Houston is reportedly at risk of ineligibility for future housing grants from the federal government because it still isn’t in compliance with Title VI of the Civil Rights Act.
According to the Houston Chronicle, the U.S. Department of Housing and Urban Development (HUD) found the city in violation of Title VI during January, and, nearly a year later, they say it still isn’t up to snuff.
This could prevent Houston from receiving funding for some federal housing programs, and it could lose out on others.
According to the text of the Act, programs receiving federal funding are prohibited under Title VI of the Civil Rights Act to discriminate against anyone on the basis of race, color or national origin.
HUD officials said they found Houston to be in violation of this Title when it concluded “racially motivated opposition” to affordable housing projects prevented them from being built.
The agency began an investigation into Houston’s housing policies after Mayor Sylvester Turner rejected an affordable housing development in the affluent Galleria area, according to the Houston Press.
When officials announced the project, it triggered backlash from Galleria-area residents, as well as an activist website called stopfountainviewproject.org, and Mayor Turner never put the Fountain View development to a City Council vote.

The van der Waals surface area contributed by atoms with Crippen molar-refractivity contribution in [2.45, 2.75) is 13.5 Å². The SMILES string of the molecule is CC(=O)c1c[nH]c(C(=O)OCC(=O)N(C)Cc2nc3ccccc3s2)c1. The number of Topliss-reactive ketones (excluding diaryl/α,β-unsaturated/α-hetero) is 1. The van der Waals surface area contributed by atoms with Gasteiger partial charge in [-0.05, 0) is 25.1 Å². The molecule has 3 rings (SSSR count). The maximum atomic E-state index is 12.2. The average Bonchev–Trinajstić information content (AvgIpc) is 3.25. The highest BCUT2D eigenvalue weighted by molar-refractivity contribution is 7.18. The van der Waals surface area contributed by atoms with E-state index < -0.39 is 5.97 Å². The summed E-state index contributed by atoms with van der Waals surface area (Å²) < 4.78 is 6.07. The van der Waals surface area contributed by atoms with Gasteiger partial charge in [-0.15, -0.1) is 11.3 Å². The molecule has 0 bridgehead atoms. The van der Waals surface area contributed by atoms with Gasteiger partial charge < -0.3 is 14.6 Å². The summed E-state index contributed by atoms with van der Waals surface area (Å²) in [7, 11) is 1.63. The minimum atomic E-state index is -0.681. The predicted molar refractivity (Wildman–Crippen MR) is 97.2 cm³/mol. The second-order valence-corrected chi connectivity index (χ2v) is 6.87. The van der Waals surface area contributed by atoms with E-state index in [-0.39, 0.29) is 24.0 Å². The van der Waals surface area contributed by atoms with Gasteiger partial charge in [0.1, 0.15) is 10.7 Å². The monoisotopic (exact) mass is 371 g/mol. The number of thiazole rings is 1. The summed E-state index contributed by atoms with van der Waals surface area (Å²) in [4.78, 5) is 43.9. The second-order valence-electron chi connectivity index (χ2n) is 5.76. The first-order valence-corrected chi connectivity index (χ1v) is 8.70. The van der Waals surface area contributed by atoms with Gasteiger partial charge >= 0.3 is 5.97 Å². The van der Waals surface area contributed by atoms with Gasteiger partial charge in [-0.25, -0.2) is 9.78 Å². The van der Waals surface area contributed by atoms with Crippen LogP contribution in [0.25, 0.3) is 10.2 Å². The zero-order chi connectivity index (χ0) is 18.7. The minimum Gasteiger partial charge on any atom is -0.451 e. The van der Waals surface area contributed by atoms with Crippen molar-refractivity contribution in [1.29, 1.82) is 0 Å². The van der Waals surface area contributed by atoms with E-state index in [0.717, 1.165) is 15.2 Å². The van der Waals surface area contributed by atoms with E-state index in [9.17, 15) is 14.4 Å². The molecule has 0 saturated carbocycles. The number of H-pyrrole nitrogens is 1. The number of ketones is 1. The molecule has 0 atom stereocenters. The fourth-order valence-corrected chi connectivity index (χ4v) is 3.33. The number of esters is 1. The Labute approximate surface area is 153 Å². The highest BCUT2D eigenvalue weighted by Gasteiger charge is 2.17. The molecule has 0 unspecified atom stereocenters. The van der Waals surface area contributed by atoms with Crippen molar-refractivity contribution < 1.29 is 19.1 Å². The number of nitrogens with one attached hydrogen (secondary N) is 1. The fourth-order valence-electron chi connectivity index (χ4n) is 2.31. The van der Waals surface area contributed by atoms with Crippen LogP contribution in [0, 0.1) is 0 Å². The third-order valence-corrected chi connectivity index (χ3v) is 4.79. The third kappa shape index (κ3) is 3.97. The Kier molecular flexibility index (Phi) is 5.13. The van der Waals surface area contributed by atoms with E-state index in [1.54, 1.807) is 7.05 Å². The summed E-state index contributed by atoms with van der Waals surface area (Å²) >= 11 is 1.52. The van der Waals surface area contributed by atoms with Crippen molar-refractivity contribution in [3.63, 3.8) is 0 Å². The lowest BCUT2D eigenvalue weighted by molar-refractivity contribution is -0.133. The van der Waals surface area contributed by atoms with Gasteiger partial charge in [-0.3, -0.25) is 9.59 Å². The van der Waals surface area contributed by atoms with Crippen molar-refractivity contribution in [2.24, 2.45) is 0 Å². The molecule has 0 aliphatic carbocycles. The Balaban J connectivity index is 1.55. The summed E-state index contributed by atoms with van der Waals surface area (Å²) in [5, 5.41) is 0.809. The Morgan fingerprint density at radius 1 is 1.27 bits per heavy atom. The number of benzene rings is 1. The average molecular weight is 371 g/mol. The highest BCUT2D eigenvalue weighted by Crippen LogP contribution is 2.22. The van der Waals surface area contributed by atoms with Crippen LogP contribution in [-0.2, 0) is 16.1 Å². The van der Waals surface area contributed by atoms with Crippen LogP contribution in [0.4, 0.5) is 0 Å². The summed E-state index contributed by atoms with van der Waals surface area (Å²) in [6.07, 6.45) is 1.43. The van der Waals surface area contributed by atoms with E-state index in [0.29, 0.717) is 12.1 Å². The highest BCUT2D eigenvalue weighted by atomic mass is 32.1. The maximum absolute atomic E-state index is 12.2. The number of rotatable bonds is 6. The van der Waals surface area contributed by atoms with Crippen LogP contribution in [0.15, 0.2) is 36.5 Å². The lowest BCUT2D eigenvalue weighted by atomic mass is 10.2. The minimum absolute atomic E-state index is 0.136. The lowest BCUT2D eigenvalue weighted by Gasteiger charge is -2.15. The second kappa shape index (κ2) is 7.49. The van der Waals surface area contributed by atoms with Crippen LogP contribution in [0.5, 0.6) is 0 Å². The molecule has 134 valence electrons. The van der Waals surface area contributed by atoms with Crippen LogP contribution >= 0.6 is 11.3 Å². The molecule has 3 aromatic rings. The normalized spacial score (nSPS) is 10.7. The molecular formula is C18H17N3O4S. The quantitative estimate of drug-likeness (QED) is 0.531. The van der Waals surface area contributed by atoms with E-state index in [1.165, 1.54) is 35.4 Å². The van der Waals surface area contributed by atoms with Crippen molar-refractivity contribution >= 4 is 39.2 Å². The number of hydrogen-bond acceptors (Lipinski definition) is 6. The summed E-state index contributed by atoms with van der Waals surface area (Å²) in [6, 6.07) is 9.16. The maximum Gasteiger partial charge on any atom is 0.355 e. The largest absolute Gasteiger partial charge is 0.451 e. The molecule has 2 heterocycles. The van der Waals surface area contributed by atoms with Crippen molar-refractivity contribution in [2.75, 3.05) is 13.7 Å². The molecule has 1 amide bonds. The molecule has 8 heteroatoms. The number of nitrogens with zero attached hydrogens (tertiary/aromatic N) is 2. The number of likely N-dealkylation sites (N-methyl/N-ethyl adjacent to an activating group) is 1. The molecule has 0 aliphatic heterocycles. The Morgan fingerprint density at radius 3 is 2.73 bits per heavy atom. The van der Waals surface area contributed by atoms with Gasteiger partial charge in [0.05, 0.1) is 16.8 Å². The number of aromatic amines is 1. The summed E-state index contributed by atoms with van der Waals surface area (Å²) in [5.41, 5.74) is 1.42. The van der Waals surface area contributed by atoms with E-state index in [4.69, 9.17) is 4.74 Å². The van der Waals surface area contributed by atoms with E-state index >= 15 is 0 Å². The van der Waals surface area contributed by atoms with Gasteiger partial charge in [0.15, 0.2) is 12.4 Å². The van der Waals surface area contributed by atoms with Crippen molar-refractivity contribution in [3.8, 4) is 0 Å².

More recently, an Austin housing advocacy group wrote a letter to HUD explaining how it believes the agency should withhold funding for new housing projects from Houston until it complies with Title VI.
— Texas Housers (@TexasHousers) November 14, 2017
The group, Texas Low Income Housing Information Service (TxLIHIS), cites “racial discrimination and intentional segregation” in its letter to HUD.
It goes on to further, stating how Houston shouldn’t get more money to build houses from the government until it can prove it no longer allows race to be a factor in where housing is built – as federal law requires.
Claims in its letter to HUD go on to mention the recent certifications Houston obtained in regard to compliance with civil rights laws are “unsatisfactory.”